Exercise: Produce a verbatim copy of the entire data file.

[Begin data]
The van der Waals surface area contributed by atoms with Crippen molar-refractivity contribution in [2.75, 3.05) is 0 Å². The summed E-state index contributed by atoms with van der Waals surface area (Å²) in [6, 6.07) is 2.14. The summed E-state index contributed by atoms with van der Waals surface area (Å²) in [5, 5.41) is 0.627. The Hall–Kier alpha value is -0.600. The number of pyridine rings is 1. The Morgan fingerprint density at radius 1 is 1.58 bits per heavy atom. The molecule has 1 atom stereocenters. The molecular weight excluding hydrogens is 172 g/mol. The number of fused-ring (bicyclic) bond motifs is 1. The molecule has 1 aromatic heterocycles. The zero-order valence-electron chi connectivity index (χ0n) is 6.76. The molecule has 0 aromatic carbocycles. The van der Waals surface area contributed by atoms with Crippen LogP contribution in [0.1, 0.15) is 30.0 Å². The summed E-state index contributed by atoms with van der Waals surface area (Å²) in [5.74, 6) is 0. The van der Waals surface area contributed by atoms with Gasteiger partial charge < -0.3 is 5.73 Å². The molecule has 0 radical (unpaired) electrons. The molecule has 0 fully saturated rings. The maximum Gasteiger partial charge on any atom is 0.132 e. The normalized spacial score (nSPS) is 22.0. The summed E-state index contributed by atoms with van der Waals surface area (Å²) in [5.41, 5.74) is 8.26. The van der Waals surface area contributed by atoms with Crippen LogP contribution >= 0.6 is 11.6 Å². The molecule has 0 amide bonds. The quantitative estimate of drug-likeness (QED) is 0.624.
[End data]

The van der Waals surface area contributed by atoms with Crippen molar-refractivity contribution in [2.75, 3.05) is 0 Å². The summed E-state index contributed by atoms with van der Waals surface area (Å²) in [6, 6.07) is 2.14. The summed E-state index contributed by atoms with van der Waals surface area (Å²) in [5, 5.41) is 0.627. The Hall–Kier alpha value is -0.600. The number of pyridine rings is 1. The Morgan fingerprint density at radius 1 is 1.58 bits per heavy atom. The molecule has 1 atom stereocenters. The molecular weight excluding hydrogens is 172 g/mol. The number of fused-ring (bicyclic) bond motifs is 1. The molecule has 1 aromatic heterocycles. The zero-order valence-electron chi connectivity index (χ0n) is 6.76. The molecule has 0 aromatic carbocycles. The van der Waals surface area contributed by atoms with Crippen LogP contribution in [0.1, 0.15) is 30.0 Å². The summed E-state index contributed by atoms with van der Waals surface area (Å²) in [5.74, 6) is 0. The van der Waals surface area contributed by atoms with Gasteiger partial charge < -0.3 is 5.73 Å². The molecule has 0 radical (unpaired) electrons. The molecule has 0 fully saturated rings. The maximum Gasteiger partial charge on any atom is 0.132 e. The normalized spacial score (nSPS) is 22.0. The summed E-state index contributed by atoms with van der Waals surface area (Å²) in [5.41, 5.74) is 8.26. The van der Waals surface area contributed by atoms with Crippen LogP contribution >= 0.6 is 11.6 Å². The molecule has 0 amide bonds. The quantitative estimate of drug-likeness (QED) is 0.624.